The truth that success isn’t a secret is an uncomfortable one. Most people know what must be done to enhance their lives. However, we don’t undertake those activities since they are challenging. Instead of performing the one thing we know to be the most effective, we prefer to use formulae, techniques, and hacks. Examples include:

  • Rather than creating a website from scratch, we enrol in a course.
  • In the gym, we use individual machine exercises instead of hefty lifts.
  • We choose to avoid difficult conversations with our partners.
  • We follow fad diets rather than adopting a healthy lifestyle.
  • Instead of reading a book, we scan Twitter.

Hedonic motivation is the explanation for why we behave in this way. People are programmed to favour pleasant experiences and avoid unpleasant ones. Because of this, we look online for productivity advice rather than working. We also often use extremely brilliant justifications for these decisions, but we know deep down that we’re trying to avoid doing what’s necessary but difficult. Because effort requires hard labour, our brains categorise it as evil. They fall back on the networks that direct us on how to move through our daily lives since it feels “normal” to them. Because of how deeply ingrained those networks are in our minds, whenever we embark on a brand-new, challenging route, no matter what it may be, we find that our wheels automatically fall back into their well-worn grooves.

When we experience this, our brains try to conserve mental energy by focusing our attention on the information that is most accessible and easily recalled to assist us in making decisions as soon as possible. We frequently take our best judgement and act intuitively when doing this. It’s referred to as expediency bias when something is done out of instinct or when a decision is made hastily without thoroughly examining all the circumstances. Fluency, a psychological concept, states that the brain accomplishes this because it finds it far simpler to assimilate preexisting ideas than new ones.

Nevertheless, we know that difficult decisions can result in enormous advantages, some of which may take time to manifest. How, then, do you handle the challenging tasks? Determine what the problematic thing is first. Ensure you know the complex but crucial aspect of the job or talent you wish to develop. It should be simple to determine what is causing the output because that is typically the case. It’s writing for authors. It is coding for coders. It is songwriting for musicians. Working out is what it is for athletes.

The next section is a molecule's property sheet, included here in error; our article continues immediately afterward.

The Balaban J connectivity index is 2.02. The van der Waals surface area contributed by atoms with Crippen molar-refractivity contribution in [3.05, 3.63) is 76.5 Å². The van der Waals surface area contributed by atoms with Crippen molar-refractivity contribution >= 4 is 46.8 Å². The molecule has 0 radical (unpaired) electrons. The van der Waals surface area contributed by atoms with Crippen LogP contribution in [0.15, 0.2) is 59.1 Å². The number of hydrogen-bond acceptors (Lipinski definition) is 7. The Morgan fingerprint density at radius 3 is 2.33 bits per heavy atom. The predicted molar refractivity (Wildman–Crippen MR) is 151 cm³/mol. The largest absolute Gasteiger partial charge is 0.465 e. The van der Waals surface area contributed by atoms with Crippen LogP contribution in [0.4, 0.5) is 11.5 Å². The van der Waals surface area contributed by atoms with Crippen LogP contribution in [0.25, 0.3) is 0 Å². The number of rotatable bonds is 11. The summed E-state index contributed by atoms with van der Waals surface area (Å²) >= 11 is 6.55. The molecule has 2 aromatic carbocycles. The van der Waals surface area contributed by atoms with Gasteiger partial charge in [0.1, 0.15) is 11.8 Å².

Transform Your Brain

Spending more time on challenging, productive tasks requires a mental shift that makes the difficult task appear advantageous while making the less-effective job appear disadvantageous. For instance, you may start from scratch when programming a website and advance your skills as a developer, or you could enrol in another course that repeats what you already know or could have easily looked up. Which one is preferable?

Discover Your “Why”

Make sure your motivation for undertaking this difficult task is evident. The likelihood is that you will quickly lose motivation if you don’t know why. Consequently, identify your why and keep it front of mind. Put it wherever you’ll notice it after writing it down. The more compelling your reason, the better.

Plan for it

Make a commitment after that. Make the challenging thing a habit. You will perform this one difficult task every day at a specific hour—pure concentration, no multitasking. Start slowly and progressively increase the time you spend on this. Enjoy it as well. Enjoy the struggle, the agony, and the hard work. You can succeed because you are a winner.

Delete your doubts now

Your brain will seek ways to stop you from completing something difficult. You’ll want to perform some research or look for more effective approaches to meet the challenging task. During your intense work hours, resist giving in to these alluring justifications. Do whatever you want before or after, but maintain your attention.

It may seem paradoxical to do activities that make you uncomfortable or require a lot of effort. At ATAFOM University International, we believe everyone has more potential than they give themselves credit for. However, by focusing on your brain’s activity rather than your gut’s, you can work towards overcoming challenges and improve how you deal with your worries. You will stand out from the crowd if you constantly put in the effort and grow your luck-attracting surface area. For everything, the same holds. The number of opportunities that will arise if you keep challenging yourself and growing will only increase. As a result, you’ll improve in your chosen skill while appearing to have more luck. So save time by avoiding the challenging assignment. Instead, just put in the effort and remember that ATAFOM University is always there to support and encourage you. Enrol with us today!


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